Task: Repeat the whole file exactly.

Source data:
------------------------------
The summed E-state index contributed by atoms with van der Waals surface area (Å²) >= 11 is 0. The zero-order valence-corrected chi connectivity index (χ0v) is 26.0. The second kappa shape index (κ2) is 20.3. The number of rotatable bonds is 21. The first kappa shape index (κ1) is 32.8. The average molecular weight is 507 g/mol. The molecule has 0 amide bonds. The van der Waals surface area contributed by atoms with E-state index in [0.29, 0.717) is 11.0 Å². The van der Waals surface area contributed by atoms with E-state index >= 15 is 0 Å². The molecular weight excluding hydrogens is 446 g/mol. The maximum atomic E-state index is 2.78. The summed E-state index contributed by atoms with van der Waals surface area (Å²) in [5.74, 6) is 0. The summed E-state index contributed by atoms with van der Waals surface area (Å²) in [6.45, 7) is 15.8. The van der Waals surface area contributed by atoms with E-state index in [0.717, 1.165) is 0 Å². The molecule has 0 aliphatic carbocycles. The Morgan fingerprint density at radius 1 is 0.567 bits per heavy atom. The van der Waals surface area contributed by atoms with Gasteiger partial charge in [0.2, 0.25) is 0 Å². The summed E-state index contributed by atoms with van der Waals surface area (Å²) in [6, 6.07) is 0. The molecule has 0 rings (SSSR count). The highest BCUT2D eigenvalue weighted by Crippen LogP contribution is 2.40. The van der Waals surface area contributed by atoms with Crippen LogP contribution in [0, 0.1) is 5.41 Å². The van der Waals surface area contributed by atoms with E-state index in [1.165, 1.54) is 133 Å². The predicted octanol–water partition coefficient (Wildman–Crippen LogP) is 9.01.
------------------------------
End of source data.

The summed E-state index contributed by atoms with van der Waals surface area (Å²) >= 11 is 0. The zero-order valence-corrected chi connectivity index (χ0v) is 26.0. The second kappa shape index (κ2) is 20.3. The number of rotatable bonds is 21. The first kappa shape index (κ1) is 32.8. The average molecular weight is 507 g/mol. The molecule has 0 amide bonds. The van der Waals surface area contributed by atoms with E-state index in [0.29, 0.717) is 11.0 Å². The van der Waals surface area contributed by atoms with E-state index >= 15 is 0 Å². The molecular weight excluding hydrogens is 446 g/mol. The maximum atomic E-state index is 2.78. The summed E-state index contributed by atoms with van der Waals surface area (Å²) in [5.74, 6) is 0. The summed E-state index contributed by atoms with van der Waals surface area (Å²) in [6.45, 7) is 15.8. The van der Waals surface area contributed by atoms with E-state index in [0.717, 1.165) is 0 Å². The molecule has 0 aliphatic carbocycles. The Morgan fingerprint density at radius 1 is 0.567 bits per heavy atom. The van der Waals surface area contributed by atoms with Gasteiger partial charge in [0.2, 0.25) is 0 Å². The summed E-state index contributed by atoms with van der Waals surface area (Å²) in [6, 6.07) is 0. The molecule has 0 rings (SSSR count). The highest BCUT2D eigenvalue weighted by Crippen LogP contribution is 2.40. The van der Waals surface area contributed by atoms with Crippen LogP contribution in [0, 0.1) is 5.41 Å². The van der Waals surface area contributed by atoms with E-state index in [1.165, 1.54) is 133 Å². The predicted octanol–water partition coefficient (Wildman–Crippen LogP) is 9.01.